# Why does the ninth successive difference of primes appear to have two distinct groups?

Was exploring successive differences of primes and noticed an interesting pattern of the histogram of counts for the sixth and ninth difference. The ninth is more pronounced, code and image below.

Mathematica code:

n = 5000000; (* First n primes *)
p = Prime[Range[2, n]]; (* Excluding first prime *)
d = Differences[p, 9];  (* 9th difference, diff(diff(diff...)) *)
min = Min[d];
max = Max[d];
values = Range[min, max, 2];
counts = BinCounts[d, {min, max + 2, 2}];
ListPlot[Transpose[{values, counts}], PlotRange -> All]


• Nice question, this is neat! May 26 at 17:03

The pattern you are noticing is that $$9^{\text{th}}$$ differences modulo $$6$$ are congruent to $$0$$ about twice as often as $$2$$ or $$4$$. So you get a bell curve of the values divisible by $$6$$ above the bell curve of the values not divisible by $$6$$.

A typical $$9^{\text{th}}$$ difference looks like $$p_{i+9} - 9 p_{i+8} + 36 p_{i+7} - 84 p_{i+6} + 126 p_{i+5} - 126 p_{i+4} + 84 p_{i+3} - 36 p_{i+2} + 9 p_{i+1} - p_i.$$ Taken modulo $$6$$, we first end up with $$p_{i+9} - 3p_{i+8} + 3p_{i+1} - p_i$$. But in fact $$3p_{i+8}$$ and $$3p_{i+1}$$ are both congruent to $$3$$ modulo $$6$$, because all primes except $$2$$ are odd, so the $$9^{\text{th}}$$ difference is just congruent to $$p_{i+9} - p_i$$ modulo $$6$$.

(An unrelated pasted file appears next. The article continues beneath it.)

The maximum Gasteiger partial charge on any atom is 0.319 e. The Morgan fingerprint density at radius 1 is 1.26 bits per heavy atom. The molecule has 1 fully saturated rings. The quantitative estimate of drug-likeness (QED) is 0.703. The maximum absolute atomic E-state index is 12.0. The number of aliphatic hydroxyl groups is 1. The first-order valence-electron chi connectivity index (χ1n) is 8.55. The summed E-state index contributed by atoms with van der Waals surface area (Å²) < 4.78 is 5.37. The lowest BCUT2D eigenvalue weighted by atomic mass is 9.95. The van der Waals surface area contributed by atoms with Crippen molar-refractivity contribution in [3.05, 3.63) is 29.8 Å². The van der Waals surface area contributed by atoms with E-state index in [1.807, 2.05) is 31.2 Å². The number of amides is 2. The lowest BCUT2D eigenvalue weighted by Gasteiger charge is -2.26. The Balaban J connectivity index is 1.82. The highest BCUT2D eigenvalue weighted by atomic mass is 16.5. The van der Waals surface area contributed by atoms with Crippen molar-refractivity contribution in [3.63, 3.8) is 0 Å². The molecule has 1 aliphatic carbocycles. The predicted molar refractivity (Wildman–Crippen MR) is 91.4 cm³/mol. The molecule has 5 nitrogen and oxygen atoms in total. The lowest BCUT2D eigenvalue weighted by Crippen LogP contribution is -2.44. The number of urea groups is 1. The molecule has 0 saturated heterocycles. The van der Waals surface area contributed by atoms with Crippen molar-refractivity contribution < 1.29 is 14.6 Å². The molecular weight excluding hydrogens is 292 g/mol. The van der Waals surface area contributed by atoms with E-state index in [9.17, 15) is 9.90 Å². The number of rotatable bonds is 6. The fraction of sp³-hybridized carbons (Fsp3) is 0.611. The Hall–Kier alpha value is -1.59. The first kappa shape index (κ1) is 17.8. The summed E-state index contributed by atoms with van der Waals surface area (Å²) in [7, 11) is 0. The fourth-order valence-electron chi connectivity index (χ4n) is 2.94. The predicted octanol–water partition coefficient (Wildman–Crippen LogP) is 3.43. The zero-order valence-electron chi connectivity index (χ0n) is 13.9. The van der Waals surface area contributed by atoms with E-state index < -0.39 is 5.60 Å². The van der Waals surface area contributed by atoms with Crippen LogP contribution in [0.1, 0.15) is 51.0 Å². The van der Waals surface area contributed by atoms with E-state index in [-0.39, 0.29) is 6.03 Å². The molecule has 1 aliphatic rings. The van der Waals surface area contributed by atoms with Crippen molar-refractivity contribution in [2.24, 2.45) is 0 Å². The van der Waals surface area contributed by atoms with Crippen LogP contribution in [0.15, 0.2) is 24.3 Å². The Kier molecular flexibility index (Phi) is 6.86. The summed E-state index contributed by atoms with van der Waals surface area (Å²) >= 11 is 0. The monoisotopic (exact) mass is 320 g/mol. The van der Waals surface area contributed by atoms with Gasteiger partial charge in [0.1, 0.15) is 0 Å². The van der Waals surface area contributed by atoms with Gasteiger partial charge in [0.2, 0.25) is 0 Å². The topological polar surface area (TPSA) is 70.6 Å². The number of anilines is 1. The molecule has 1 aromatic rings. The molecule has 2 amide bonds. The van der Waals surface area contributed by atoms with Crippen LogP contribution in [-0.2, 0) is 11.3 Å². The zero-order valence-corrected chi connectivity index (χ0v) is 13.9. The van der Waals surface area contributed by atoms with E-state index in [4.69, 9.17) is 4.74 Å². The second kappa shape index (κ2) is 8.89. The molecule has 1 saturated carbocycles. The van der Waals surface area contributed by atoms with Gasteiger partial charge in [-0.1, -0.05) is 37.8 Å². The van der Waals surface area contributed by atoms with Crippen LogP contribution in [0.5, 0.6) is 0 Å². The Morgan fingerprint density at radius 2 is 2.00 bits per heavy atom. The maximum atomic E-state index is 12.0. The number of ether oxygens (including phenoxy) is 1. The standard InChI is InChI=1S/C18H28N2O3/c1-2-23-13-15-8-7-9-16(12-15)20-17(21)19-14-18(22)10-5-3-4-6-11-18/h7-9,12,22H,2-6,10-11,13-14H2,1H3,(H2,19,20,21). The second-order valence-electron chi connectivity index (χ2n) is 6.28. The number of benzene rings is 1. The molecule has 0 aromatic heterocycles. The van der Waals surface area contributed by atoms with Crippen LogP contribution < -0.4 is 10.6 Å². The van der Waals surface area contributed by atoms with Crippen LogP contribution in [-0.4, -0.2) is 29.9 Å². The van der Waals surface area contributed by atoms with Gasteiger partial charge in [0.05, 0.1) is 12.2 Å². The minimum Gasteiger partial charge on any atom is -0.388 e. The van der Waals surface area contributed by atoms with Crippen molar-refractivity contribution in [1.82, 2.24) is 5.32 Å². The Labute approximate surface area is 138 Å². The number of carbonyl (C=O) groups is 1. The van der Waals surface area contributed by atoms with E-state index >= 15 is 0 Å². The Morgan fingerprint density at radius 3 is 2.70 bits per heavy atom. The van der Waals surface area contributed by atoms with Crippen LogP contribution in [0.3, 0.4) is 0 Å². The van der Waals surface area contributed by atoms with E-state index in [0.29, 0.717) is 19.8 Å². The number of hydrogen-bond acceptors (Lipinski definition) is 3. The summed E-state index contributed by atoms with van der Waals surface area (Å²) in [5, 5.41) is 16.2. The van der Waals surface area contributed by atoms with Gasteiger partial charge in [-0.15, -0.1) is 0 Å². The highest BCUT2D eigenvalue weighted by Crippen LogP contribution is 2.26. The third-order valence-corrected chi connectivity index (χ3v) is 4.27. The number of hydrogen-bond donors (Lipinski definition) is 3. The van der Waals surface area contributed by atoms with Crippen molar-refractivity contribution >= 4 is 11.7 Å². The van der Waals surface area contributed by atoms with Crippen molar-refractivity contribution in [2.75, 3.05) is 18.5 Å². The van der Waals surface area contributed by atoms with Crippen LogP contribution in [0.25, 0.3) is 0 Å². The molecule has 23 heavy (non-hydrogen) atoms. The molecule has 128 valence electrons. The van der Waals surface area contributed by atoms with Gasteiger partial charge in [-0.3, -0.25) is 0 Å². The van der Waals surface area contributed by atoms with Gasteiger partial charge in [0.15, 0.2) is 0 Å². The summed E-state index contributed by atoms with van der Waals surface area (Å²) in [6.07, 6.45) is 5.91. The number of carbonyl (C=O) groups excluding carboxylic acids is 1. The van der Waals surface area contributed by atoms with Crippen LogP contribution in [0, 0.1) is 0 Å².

Primes larger than $$3$$ come in two kinds: $$p_i \bmod 6$$ can be either $$1$$ or $$5$$. These are known to be equally common in the long run: we can think of it as a coin flip. They are not quite independent coin flips, but as $$i$$ gets large, $$p_i$$ and $$p_{i+9}$$ become pretty far apart and so we don't expect much correlation between $$p_i \bmod 6$$ and $$p_{i+9} \bmod 6$$. (But I'm not sure if this is proven or just expected heuristically.)

In the heuristical model where $$p_i \bmod 6$$ and $$p_{i+9} \bmod 6$$ are each independently randomly chosen from $$\{1,5\}$$, their difference $$p_{i+9} - p_i$$ is:

• $$0 \bmod 6$$ half the time: when we take $$1-1$$ or $$5-5$$.
• $$2 \bmod 6$$ a quarter of the time: when we take $$1-5$$.
• $$4 \bmod 6$$ a quarter of the time: when we take $$5-1$$.

The frequencies of $$2 \bmod 6$$ and $$4 \bmod 6$$ are about the same, so they form the lower bell curve together. (It looks thicker, because there are about twice as many points there.) Since $$0\bmod 6$$ has a frequency about twice as high, it forms a separate bell curve scaled up from the first.

In general, for any $$k^{\text{th}}$$ difference, we expect some effect, because if $$(p_i, \dots, p_{i+k}) \bmod 6$$ were evenly distributed on $$\{1,5\}^{k+1}$$, we can't evenly divide the $$2^{k+1}$$ possibilities between the three results $$0$$, $$2$$, or $$4$$. The difference is strongest when many of the coefficients in the $$k^{\text{th}}$$ difference are divisible by $$3$$; $$k=1$$ or $$k=3$$ actually have as strong an effect as $$k=9$$, and $$k=2$$ should be about as good as $$k=6$$.

The difference is also easier to see for larger $$k$$, simply because the interesting parts of the bell curves have more points! This explains why you might not have seen anything for $$k=1$$ or $$k=3$$. If we go up to $$n = 50\,000\,000$$, I can make out the two bell curves for $$3^{\text{rd}}$$ differences, but they don't look as nice as for $$9^{\text{th}}$$ differences.